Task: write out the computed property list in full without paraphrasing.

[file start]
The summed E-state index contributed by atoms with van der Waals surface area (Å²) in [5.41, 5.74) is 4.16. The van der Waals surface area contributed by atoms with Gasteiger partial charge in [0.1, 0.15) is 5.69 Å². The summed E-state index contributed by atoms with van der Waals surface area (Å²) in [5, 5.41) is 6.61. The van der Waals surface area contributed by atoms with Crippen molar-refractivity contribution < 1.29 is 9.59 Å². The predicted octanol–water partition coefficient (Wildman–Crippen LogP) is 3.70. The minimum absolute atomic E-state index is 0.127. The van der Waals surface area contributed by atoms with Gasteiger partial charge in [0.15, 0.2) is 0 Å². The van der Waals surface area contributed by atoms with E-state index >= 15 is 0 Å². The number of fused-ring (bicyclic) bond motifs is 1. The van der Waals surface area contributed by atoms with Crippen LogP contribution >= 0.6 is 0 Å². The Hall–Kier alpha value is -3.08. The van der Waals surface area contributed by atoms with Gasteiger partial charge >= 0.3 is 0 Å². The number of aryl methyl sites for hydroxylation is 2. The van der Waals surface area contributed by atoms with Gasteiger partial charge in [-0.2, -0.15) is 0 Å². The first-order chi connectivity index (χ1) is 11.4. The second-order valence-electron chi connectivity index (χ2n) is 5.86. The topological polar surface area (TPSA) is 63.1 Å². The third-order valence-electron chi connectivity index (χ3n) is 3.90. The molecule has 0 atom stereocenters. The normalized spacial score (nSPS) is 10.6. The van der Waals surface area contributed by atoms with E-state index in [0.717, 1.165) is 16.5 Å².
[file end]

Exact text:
The summed E-state index contributed by atoms with van der Waals surface area (Å²) in [5.41, 5.74) is 4.16. The van der Waals surface area contributed by atoms with Gasteiger partial charge in [0.1, 0.15) is 5.69 Å². The summed E-state index contributed by atoms with van der Waals surface area (Å²) in [5, 5.41) is 6.61. The van der Waals surface area contributed by atoms with Crippen molar-refractivity contribution < 1.29 is 9.59 Å². The predicted octanol–water partition coefficient (Wildman–Crippen LogP) is 3.70. The minimum absolute atomic E-state index is 0.127. The van der Waals surface area contributed by atoms with Gasteiger partial charge in [0.15, 0.2) is 0 Å². The van der Waals surface area contributed by atoms with E-state index >= 15 is 0 Å². The number of fused-ring (bicyclic) bond motifs is 1. The van der Waals surface area contributed by atoms with Crippen LogP contribution >= 0.6 is 0 Å². The Hall–Kier alpha value is -3.08. The van der Waals surface area contributed by atoms with Gasteiger partial charge >= 0.3 is 0 Å². The number of aryl methyl sites for hydroxylation is 2. The van der Waals surface area contributed by atoms with Gasteiger partial charge in [-0.2, -0.15) is 0 Å². The first-order chi connectivity index (χ1) is 11.4. The second-order valence-electron chi connectivity index (χ2n) is 5.86. The topological polar surface area (TPSA) is 63.1 Å². The third-order valence-electron chi connectivity index (χ3n) is 3.90. The molecule has 0 atom stereocenters. The normalized spacial score (nSPS) is 10.6. The van der Waals surface area contributed by atoms with E-state index in [0.717, 1.165) is 16.5 Å².